That perfect DJ Premier mix of a little-known sample (Bob James's 'Dream Journey' - CTI, 1975) and a better-known voice, KRS-One - providing the structure, with a kind of flourish that distinguishes his work. This music is all about balance, keeping all the aspects of it together (and has a kind of happiness about it, reminiscent of a disco remix).
Closely associated with Group Home, they featured on the classic track ‘Tha Realness’ on the 1995 Livin’ Proof record
and DJ Premier – the New Yorkers, Brainsick Enterprize is a, if not the, perfect example of a group that exists under the radar for no logically apparent reason. Appreciated by fans, certainly, re-issued in more recent compilations, but with a negligible presence online (no interviews, no reviews, no basic information on the members or group: zip).
This is all the more surprising considering the consistent quality of the output and distinctive feel of their music that is at once emblematic of an era, but with a style that separates their work from other acts from that time. There is a smoothness to Brainsick Enterprize - the delivery of the MCs has an intense swing, but avoids the sped-up, peppery style of jagged edges, all consonants - ... there's no need to impress.
Sure, the content of the lyrics is nothing much to write about it, but this doesn't bother me as listening to this music, you can hear a pure, unfiltered voice that feels honest. The straight edge nature of this music works like a tonic for me.
But then, listen to this track ‘On a vibe’ - from a 12" 'in association with DJ Premier' -
with its heightened sense of the dramatic. It reminds me of a stripped back, skeletal ‘Eye of the Tiger’ and yet nothing of the 80s-pose remains apart from the initial development at the start. Can’t think of anything else that comes close to the creation of such a powerful atmosphere (without resorting to blood&gore splatterifics). Nothing about the lyrical content stays with me - I don't even remember what it is about - but what remains with the listener is the depth and originality of the production approach. It's super-smart.
In 2009, a compilation came out Best of Brainsick: Complete Works, 1996-1998 (Loud & Proud) and more recently, in 2016, from Smoke On Records …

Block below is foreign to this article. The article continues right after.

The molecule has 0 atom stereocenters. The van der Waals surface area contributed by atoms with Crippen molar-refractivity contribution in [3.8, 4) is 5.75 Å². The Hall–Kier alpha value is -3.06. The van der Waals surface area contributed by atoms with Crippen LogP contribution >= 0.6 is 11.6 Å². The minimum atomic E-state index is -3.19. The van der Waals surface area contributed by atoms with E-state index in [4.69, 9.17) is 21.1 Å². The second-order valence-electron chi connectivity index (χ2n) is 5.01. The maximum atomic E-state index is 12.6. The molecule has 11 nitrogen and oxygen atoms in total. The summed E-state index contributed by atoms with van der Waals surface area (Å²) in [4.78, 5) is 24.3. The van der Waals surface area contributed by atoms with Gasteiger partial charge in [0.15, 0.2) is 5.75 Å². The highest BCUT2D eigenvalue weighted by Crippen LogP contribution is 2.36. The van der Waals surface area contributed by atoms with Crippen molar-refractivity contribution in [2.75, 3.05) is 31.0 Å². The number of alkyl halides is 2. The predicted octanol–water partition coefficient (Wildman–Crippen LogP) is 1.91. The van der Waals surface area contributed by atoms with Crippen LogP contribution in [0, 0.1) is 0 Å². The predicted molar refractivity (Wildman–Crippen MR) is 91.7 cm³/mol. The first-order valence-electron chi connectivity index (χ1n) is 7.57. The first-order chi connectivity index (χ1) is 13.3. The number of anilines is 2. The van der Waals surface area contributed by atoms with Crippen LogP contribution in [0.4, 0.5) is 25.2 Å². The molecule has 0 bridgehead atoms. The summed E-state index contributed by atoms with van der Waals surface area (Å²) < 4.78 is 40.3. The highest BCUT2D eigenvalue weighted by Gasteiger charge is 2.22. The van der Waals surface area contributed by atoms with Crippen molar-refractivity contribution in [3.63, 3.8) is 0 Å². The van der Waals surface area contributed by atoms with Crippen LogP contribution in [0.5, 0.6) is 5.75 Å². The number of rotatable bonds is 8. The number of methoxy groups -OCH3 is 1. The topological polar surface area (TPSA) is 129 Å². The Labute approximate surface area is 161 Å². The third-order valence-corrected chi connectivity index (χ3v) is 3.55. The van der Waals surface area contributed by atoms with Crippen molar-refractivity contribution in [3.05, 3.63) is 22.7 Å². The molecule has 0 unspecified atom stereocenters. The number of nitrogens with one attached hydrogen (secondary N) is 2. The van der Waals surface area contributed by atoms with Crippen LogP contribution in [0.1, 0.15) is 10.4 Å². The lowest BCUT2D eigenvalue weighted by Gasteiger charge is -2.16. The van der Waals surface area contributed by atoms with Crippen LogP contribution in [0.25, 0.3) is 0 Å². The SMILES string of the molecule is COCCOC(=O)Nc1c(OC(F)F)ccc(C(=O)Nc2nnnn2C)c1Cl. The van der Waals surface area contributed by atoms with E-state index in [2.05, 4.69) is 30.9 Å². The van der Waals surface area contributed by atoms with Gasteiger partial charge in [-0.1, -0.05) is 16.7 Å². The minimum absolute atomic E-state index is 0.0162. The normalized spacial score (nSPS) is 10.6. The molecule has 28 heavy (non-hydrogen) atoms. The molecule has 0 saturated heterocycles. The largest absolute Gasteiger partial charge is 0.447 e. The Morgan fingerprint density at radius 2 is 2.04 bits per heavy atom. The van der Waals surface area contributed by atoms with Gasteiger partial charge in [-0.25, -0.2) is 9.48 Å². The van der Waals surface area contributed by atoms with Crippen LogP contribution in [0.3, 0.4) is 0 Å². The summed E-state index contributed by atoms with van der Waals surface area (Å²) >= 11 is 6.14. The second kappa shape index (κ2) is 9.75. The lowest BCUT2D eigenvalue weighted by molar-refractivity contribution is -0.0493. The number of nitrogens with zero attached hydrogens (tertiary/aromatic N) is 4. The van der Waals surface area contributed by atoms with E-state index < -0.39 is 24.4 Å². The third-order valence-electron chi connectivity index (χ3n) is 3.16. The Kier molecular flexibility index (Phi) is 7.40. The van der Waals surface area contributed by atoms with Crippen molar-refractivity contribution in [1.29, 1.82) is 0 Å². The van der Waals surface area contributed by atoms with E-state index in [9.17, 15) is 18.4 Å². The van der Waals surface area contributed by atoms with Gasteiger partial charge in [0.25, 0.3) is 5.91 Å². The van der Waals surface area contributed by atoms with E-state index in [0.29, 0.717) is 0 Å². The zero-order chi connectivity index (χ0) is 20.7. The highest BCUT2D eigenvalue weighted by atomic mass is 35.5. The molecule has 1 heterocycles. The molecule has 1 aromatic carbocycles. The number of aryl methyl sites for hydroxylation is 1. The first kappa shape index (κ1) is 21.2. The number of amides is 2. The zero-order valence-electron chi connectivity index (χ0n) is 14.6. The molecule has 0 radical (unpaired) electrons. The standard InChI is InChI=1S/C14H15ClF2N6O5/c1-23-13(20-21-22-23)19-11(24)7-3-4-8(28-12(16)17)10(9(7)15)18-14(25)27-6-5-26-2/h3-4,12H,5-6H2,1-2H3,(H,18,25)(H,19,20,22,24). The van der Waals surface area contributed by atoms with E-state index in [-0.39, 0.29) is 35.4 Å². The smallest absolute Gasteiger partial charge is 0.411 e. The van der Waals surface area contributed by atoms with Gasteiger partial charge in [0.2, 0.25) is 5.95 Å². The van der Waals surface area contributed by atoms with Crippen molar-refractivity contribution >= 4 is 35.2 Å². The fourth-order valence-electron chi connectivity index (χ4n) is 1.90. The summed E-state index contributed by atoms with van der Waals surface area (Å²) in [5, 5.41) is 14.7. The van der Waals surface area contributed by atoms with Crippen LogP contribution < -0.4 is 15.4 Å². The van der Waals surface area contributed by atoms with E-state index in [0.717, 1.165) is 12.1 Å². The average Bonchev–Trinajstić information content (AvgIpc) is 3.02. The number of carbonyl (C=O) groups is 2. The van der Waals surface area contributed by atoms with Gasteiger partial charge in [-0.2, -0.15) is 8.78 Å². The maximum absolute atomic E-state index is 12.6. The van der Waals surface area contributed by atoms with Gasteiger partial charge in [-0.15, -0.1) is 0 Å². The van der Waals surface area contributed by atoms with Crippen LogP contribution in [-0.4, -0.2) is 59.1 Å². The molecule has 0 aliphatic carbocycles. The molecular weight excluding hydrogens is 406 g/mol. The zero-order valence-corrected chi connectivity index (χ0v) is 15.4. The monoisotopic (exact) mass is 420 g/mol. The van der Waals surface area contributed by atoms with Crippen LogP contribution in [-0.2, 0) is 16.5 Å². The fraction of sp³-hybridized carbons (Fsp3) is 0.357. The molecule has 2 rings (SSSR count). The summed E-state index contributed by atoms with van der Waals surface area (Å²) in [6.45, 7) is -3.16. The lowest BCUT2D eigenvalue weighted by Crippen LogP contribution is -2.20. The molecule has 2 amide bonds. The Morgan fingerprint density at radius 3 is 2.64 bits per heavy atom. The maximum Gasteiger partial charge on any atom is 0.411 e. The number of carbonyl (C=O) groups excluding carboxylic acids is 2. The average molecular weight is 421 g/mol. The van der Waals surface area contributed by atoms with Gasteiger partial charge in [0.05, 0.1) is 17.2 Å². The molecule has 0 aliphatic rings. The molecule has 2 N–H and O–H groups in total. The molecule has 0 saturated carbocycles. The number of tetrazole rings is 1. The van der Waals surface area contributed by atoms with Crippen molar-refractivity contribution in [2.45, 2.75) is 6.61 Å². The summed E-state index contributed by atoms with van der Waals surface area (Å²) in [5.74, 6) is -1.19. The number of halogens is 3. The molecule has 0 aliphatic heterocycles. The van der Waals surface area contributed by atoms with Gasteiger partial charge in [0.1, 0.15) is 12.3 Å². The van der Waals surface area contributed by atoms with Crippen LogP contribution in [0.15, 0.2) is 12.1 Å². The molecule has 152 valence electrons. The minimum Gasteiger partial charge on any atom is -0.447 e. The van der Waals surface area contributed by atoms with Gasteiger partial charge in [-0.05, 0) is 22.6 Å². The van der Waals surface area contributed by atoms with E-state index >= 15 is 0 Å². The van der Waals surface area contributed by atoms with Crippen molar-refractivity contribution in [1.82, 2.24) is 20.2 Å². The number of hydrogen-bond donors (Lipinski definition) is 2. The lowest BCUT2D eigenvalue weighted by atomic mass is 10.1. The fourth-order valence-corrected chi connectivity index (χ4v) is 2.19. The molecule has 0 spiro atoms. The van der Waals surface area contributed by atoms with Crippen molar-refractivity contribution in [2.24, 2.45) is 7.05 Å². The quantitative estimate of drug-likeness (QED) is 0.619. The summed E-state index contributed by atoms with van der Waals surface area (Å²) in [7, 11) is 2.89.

P.S. Brainsick Mob/Bransick Enterprize - educate me on this, if there is any difference.
My knowledge is full of holes, more often than not I come to things from another direction, this is perhaps the key virtue of having a lot of time these days, long may it last, to follow my interests, with no external pressure: living within a total 'beginner's mind'. This track is a case in point, as I listened to (and loved) the instrumental first and then came to appreciate the track - an undeniable classic, according to the critics and half the planet - with the vocals.
Now, I'm a fan of Jeru the Damaja - most recently listening to his second record, Wrath of the Math an album with a lot of depth, passionate intelligence and humour (at times). What immediately struck me when listening to this track (and reading the lyrics at the same time) is the way he plays with language in such a creative way.
I like the way he uses pausing here, allowing some of the word to disappear almost in a way that goes against the grain of a standard style of speaking, as if it's an after-thought when it's the key idea of the sentence. And then he links words to create rhymes, running words on ...
so that 'breaking backs/In .. hale' makes a connection with the earlier Jackson. There's a lot of skill here, captured in these details, a kind of elegance even if the subject covers (relatively) familiar territory, not that that is a problem.
But as I mentioned, I came to this music via the DJ Premier-produced instrumental which is something else.
Immediately it made me think of gamelan music from Indonesia, or John Cage ...
Now that striking, so distinctive sample in fact comes from the drummer, Shelly Manne's Infinity (1973) reinforced up by a very popular Funk sample, used by many hip-hop producers over the years. The way in which DJ Premier manipulates this sound, alongside that moment where there is a kind of explosion of noise & nuttiness ('Oh-oh! Heads up 'cause we're dropping some shit') is unexpected and inspirational.
Here's a video from Complex where Jeru the Damaja talks (with others) through the process of recording 'Come Clean' ..